On what we are calling “Social Work Wednesday” we invite you to meet this week another of our case workers, learn about what she does and see why she finds her career rewarding.

Nancy Cabrera – MSW

Q: How long have you worked in the field of social work?

A: I’ve worked in this field for 20 years.

Q: What does “social work” mean to you?

A: Social Work means to me to advocate, empower, empathize and fight indifferences.

Q: What do you like most about your career?

A: What I like most about my career is the satisfaction of making a difference in people’s life.

 

Daily News Exposes Hunger Crisis in New York

Monday, March 17th, 2014


“It’s a quiet crisis,” New York Daily News reporters Ginger Otis and Barry Paddock write in this in-depth exploration of hunger in New York. “In a city of plenty,” they continue in this front page story posted Sunday in the New York Daily News, “a staggering number of people are struggling to feed themselves and their families.”

Learn what they find out when they interview experts including Catholic Charities Executive Director Msgr. Kevin Sullivan, visit Catholic Charities food pantries and meet those we serve:

“Nearly one in five New Yorkers, 1.4 million people, now rely on a patchwork network of 1,000 food pantries and soup kitchens across the city to eat.

That represents an increase of 200,000 people in five years — straining the charities that are trying to help…
Yet those working on the front lines of the hunger crisis say it’s still not enough.

‘It’s an astounding surge in need, and it’s because it is so hard for people to find jobs, or find a decent-paying job. They are turning to us for emergency help,’ said Msgr. Kevin Sullivan, 63, executive director of 90 free food outlets run by Catholic Charities of the Archdiocese of New York.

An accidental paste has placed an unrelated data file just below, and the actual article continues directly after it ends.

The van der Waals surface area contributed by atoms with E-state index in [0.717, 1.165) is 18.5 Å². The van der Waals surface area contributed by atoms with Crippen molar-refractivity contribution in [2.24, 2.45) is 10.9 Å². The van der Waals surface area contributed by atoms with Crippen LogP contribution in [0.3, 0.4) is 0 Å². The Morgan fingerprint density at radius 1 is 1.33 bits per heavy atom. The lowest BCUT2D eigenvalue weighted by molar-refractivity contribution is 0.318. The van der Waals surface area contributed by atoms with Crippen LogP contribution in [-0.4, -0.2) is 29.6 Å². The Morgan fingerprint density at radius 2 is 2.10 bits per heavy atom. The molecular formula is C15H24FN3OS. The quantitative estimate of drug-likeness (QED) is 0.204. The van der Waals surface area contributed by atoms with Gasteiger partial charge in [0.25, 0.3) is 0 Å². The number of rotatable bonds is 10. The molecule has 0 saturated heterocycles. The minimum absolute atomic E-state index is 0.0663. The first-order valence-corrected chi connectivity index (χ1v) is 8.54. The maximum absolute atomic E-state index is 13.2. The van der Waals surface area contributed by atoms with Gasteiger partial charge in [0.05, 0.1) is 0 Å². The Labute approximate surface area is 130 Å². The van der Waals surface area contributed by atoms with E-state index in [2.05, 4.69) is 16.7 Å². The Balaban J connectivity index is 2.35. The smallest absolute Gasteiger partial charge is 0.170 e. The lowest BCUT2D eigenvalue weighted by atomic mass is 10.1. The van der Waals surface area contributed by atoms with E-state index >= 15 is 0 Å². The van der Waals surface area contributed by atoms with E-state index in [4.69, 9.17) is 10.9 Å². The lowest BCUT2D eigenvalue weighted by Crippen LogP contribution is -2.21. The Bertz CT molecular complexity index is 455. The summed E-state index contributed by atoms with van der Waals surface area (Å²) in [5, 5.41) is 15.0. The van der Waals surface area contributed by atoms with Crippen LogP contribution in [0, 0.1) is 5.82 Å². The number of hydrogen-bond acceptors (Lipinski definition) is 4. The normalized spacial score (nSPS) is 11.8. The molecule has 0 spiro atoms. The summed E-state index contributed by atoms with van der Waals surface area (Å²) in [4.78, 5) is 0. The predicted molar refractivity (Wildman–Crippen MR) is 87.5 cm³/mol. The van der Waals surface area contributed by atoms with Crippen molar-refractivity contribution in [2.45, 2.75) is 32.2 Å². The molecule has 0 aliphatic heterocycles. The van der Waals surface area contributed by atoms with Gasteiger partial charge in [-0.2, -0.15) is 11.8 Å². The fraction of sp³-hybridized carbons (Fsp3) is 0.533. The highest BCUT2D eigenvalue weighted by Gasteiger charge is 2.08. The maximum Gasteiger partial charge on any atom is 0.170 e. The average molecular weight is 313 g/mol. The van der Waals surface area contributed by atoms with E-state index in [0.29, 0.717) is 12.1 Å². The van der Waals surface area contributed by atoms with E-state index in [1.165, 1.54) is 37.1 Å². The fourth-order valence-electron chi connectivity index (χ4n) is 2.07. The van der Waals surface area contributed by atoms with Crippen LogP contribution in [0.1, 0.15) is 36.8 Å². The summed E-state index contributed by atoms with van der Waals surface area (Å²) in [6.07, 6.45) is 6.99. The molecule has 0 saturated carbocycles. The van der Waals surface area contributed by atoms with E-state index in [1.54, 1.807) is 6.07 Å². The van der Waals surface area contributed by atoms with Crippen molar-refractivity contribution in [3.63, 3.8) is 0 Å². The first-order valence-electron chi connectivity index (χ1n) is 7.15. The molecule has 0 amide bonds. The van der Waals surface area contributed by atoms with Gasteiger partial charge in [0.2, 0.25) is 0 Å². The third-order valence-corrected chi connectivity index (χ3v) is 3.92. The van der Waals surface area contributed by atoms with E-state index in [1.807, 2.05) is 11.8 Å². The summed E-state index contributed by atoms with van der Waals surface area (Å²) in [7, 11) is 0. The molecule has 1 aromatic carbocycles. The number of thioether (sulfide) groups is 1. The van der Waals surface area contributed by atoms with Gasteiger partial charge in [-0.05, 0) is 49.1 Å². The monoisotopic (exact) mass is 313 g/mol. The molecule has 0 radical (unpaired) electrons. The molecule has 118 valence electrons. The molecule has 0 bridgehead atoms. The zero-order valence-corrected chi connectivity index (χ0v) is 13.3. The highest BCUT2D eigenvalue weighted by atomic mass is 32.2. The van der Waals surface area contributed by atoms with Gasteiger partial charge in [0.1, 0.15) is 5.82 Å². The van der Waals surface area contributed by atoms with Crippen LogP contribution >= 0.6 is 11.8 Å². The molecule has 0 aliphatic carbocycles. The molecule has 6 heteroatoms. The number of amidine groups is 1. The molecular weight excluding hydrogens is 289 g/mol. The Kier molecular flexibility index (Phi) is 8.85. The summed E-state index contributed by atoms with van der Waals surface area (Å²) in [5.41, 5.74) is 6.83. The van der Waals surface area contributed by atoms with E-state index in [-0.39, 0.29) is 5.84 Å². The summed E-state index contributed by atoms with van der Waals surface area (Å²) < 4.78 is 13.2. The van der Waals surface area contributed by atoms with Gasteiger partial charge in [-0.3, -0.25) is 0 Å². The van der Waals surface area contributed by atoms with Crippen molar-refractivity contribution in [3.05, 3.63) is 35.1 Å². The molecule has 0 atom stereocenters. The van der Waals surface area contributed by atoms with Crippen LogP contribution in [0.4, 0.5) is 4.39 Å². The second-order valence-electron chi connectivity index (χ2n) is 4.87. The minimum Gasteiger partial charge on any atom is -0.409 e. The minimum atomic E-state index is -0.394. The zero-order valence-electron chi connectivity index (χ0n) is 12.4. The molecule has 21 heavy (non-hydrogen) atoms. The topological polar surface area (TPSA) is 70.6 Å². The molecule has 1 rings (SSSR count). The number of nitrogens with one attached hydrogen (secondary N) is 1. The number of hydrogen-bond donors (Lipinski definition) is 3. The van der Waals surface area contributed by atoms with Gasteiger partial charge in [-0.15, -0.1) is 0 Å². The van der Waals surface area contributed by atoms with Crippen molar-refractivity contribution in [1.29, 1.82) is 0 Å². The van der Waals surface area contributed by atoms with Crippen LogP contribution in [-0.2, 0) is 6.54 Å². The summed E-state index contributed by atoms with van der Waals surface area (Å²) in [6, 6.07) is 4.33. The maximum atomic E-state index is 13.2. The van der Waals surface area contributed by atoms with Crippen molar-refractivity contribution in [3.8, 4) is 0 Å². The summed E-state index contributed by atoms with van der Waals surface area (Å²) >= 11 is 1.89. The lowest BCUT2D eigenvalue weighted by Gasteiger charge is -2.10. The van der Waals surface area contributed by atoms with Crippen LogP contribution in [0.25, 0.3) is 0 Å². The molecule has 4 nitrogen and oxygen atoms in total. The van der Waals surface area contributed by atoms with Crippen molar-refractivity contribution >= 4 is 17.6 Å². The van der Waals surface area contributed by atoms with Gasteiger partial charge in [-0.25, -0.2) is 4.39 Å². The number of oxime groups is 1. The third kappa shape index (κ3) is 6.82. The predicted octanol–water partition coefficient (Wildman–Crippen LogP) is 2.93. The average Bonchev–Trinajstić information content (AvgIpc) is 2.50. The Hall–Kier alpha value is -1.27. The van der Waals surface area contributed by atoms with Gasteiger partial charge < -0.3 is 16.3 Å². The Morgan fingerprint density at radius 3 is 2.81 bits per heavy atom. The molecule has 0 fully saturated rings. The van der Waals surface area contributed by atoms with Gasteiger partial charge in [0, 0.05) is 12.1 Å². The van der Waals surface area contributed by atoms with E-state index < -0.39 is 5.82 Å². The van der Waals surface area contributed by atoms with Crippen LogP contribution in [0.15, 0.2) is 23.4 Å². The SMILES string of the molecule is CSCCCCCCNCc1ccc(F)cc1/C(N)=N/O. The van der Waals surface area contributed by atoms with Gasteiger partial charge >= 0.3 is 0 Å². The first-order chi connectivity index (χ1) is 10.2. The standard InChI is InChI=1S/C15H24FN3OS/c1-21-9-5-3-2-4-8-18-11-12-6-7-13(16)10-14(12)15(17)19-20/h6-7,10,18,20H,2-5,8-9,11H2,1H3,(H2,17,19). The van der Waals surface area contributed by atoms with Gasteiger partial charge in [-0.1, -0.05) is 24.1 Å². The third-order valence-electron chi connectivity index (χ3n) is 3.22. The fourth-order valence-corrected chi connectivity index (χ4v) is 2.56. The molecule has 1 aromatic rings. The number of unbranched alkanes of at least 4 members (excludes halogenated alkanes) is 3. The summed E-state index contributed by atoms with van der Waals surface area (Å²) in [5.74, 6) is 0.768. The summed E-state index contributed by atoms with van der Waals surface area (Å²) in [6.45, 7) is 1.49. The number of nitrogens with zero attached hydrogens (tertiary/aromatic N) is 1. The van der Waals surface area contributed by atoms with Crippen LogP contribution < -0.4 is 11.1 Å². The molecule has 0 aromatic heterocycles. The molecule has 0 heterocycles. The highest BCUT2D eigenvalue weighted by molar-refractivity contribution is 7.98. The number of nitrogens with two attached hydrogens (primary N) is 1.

‘So many people, too many people, don’t have enough money to pay for rent and also eat.’

At (Catholic Charities’) Washington Heights Ecumenical Food Pantry, bags packed with milk, juice, rice, pasta, tomato sauce, dry beans and other staples fly off the shelves.

Located in a small church vestry, the pantry is open one day a week, serving a steady clientele of 275 people. It could easily help three times as many, if only it had the food, volunteers said.

From soup kitchens in the Bronx, to mobile food markets on Staten Island and in Brooklyn, to pantries in Queens, the story is the same: lines stretching longer and longer, people arriving earlier and earlier, even in the depths of winter.

‘Our Lady of Grace, in the northeast Bronx, saw the number of new households double in November — a 100% increase,’ said Paul Costiglio, spokesman for Catholic Charities. “Across the board, our programs are reporting a continued increase in the number of working people, unemployed and families.”

Read more in the Daily News.

Check out this accompanying Daily News editorial:

Too many New Yorkers, too many good hard-working people, too many children, too many elderly parents, lack the resources to put food on the table.

Too many cannot afford basic nutrition — bread, milk, a piece of fruit, a portion of vegetables, a slice of meat. The stuff of survival, not the stuff of fun or frivolity…

These are our neighbors, family members and friends.

This is not New York, city of limitless opportunity. This is a New York that must do better.

A Call to Do Better as a City

Tuesday, March 4th, 2014

Left to Right: Central Park South Skyline and The Auburn Family Residence Ruth Fremson/The New York Times

 

THE NEW YORK TIMES – THE OPINION PAGES | LETTER

MARCH 3, 2014

To the Editor:

Re “A Packed Forum for a Rising Concern: New Skyscrapers Near Central Park” (news article, Feb. 21) and “400 Children to Be Removed from 2 Shelters” (front page, Feb. 21):